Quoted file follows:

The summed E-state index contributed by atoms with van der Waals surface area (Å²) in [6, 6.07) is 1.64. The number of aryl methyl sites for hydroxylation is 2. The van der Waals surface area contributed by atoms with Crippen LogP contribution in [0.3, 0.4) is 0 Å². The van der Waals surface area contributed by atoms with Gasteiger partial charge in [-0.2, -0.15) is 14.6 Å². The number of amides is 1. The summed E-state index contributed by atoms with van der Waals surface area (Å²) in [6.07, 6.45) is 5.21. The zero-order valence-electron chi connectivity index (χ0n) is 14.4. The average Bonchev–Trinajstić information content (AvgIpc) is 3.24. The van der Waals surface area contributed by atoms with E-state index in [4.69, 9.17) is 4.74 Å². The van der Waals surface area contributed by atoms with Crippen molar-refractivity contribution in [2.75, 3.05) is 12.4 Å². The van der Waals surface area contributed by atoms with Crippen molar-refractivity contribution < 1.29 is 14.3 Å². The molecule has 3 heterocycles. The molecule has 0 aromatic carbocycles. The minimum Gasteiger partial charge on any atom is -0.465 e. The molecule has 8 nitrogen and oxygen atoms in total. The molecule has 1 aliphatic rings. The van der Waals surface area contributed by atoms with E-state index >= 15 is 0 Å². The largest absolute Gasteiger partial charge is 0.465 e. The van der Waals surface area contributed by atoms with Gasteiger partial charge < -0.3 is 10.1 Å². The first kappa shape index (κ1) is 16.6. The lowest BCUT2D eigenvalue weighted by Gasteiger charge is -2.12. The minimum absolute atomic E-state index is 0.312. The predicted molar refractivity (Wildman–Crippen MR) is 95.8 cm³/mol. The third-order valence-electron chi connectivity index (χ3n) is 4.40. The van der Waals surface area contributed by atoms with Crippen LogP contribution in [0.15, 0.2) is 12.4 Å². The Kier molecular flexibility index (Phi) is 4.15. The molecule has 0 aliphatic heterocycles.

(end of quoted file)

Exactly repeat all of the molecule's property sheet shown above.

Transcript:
The summed E-state index contributed by atoms with van der Waals surface area (Å²) in [6, 6.07) is 1.64. The number of aryl methyl sites for hydroxylation is 2. The van der Waals surface area contributed by atoms with Crippen LogP contribution in [0.3, 0.4) is 0 Å². The van der Waals surface area contributed by atoms with Gasteiger partial charge in [-0.2, -0.15) is 14.6 Å². The number of amides is 1. The summed E-state index contributed by atoms with van der Waals surface area (Å²) in [6.07, 6.45) is 5.21. The zero-order valence-electron chi connectivity index (χ0n) is 14.4. The average Bonchev–Trinajstić information content (AvgIpc) is 3.24. The van der Waals surface area contributed by atoms with E-state index in [4.69, 9.17) is 4.74 Å². The van der Waals surface area contributed by atoms with Crippen molar-refractivity contribution in [2.75, 3.05) is 12.4 Å². The van der Waals surface area contributed by atoms with Crippen molar-refractivity contribution < 1.29 is 14.3 Å². The molecule has 3 heterocycles. The molecule has 0 aromatic carbocycles. The minimum Gasteiger partial charge on any atom is -0.465 e. The molecule has 8 nitrogen and oxygen atoms in total. The molecule has 1 aliphatic rings. The van der Waals surface area contributed by atoms with E-state index >= 15 is 0 Å². The largest absolute Gasteiger partial charge is 0.465 e. The van der Waals surface area contributed by atoms with Gasteiger partial charge < -0.3 is 10.1 Å². The first kappa shape index (κ1) is 16.6. The lowest BCUT2D eigenvalue weighted by Gasteiger charge is -2.12. The minimum absolute atomic E-state index is 0.312. The predicted molar refractivity (Wildman–Crippen MR) is 95.8 cm³/mol. The third-order valence-electron chi connectivity index (χ3n) is 4.40. The van der Waals surface area contributed by atoms with Crippen LogP contribution in [0.15, 0.2) is 12.4 Å². The Kier molecular flexibility index (Phi) is 4.15. The molecule has 0 aliphatic heterocycles.